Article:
Not quite ready to leave

Published 11:42 am Wednesday, July 29, 2009

By By MaryClaire Foster
As I write this, it’s Tuesday afternoon, marking just a little over a week before my last day next Wednesday.
I was originally set to end my run Monday, but unforeseen circumstances prompted me to stick around just a little bit longer.
Getting to put off my departure, even for just a little bit more, was actually a relief. I’ve been kind of in denial about leaving. I still haven’t even started packing, and to put it off a bit longer suits me just fine.
This morning though as I was briskly walking down the side of Interstate 65 towards an accident scene, I felt my first twinge of relief about leaving my job. Don’t get me wrong I love what I do, but not all aspects of it and certainly not when it involves reporting on people being hurt. As I was traipsing down the side of the interstate, I couldn’t help but wonder what those people idling in the cars thought of me.
Most of all, in all circumstances when I am reporting I hate coming across as inconsiderate and nosy when I have to find out what happened, because I always care about how people or animals are affected and have vested interests in their well-being, but still it is part of my job and a lot of times that seems to trump the care and concern I express when I’m asking people personal questions.
And then there’s… well, really besides panicking that I’m never going to get a story done or a column written, I can’t say there’s much I won’t miss.
It hit me the other day that more than likely, no matter how many times I come back to visit, Atmore will never be the same to me and there’s a good chance there are people who have been regular characters in the story of my life that I might never see again. It’s such a strange thought to me to think about even the cashiers at businesses I frequent won’t be popping up in my life anymore.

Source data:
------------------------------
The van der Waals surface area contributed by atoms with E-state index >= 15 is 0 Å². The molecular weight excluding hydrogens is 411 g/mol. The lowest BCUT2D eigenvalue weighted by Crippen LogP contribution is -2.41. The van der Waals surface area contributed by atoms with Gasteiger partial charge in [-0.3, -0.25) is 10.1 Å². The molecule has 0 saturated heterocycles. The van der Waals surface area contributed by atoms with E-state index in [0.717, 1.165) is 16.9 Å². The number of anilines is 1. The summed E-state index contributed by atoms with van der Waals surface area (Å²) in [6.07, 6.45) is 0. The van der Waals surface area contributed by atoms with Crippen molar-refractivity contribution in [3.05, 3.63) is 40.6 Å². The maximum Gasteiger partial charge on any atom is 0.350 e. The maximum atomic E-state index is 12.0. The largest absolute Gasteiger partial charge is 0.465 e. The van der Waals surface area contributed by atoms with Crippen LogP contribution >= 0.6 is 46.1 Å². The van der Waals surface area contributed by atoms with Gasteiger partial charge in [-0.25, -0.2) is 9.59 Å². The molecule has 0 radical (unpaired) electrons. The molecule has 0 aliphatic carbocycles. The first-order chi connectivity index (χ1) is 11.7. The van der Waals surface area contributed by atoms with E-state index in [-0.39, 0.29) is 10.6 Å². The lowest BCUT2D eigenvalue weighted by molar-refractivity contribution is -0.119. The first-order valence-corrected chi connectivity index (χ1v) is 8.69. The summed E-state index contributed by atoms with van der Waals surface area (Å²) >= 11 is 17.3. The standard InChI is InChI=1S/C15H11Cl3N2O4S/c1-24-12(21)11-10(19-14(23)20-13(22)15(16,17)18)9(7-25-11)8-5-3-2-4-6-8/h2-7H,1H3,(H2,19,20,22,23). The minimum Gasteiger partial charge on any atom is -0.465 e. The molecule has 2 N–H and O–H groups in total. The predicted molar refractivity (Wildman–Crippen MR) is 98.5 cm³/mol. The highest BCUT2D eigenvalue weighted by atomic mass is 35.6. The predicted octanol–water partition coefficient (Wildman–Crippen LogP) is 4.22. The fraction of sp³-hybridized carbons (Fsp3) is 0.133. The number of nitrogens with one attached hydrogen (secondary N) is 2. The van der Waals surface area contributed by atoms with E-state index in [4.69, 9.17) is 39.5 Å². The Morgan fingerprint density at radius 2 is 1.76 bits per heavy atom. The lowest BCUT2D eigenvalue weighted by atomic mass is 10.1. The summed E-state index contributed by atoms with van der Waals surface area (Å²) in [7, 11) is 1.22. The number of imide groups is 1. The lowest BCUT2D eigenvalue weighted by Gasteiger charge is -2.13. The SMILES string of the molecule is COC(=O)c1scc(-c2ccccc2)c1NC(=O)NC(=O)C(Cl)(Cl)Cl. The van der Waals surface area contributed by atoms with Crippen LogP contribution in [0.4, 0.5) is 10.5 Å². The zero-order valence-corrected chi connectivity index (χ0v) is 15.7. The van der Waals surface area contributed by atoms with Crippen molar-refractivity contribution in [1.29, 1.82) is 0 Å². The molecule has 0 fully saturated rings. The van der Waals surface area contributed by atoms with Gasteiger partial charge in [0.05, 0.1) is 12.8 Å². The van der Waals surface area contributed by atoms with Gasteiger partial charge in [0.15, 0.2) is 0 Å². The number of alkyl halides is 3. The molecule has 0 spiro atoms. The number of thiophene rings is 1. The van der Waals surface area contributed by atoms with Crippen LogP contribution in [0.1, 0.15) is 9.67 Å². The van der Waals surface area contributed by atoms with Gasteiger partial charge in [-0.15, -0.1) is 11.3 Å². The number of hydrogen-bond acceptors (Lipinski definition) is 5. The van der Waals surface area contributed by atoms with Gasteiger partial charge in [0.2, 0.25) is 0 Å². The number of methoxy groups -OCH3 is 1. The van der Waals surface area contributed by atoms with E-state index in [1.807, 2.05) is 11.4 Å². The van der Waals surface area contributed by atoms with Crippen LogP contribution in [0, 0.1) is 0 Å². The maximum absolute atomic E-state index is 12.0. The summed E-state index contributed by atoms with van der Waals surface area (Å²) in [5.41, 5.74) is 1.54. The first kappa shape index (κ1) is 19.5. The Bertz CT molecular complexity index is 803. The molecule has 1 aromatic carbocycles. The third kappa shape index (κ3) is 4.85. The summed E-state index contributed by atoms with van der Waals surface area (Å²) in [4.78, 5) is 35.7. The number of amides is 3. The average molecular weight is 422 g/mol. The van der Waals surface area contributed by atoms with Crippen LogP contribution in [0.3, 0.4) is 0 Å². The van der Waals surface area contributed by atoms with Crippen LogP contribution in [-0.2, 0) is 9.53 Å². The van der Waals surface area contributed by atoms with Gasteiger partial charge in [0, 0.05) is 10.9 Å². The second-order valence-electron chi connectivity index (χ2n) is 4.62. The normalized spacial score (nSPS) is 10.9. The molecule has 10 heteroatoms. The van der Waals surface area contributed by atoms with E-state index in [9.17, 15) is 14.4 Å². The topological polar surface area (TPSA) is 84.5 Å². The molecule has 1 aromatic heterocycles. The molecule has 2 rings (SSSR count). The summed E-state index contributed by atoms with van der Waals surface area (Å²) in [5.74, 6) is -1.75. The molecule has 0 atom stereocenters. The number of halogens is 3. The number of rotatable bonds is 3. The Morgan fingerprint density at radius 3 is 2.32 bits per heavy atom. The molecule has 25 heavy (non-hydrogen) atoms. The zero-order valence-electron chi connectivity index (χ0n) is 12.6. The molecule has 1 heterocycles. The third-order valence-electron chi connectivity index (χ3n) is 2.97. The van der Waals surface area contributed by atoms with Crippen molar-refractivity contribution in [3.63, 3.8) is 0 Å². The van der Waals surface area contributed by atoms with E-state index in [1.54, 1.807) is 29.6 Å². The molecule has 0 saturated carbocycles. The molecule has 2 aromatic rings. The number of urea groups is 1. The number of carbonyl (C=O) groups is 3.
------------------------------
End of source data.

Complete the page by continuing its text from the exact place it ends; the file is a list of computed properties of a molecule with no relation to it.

The strangest part about it to me is this is not the first time I have moved. I spent four and a half years in Tuscaloosa while I was attending school and never did I get so attached.
Of course I look back with fondness on my time there, but it was always a college town, albeit the greatest one ever, but still I never experienced the same emotional attachment as I have with Atmore. I think because it was my first time on my own, my first real assertion of independence, that I feel this way. Atmore has become a true part of me, and I will always look back on this as one of the best experiences of my life.
MaryClaire Foster is news editor for The Atmore Advance. She can be reached via email at

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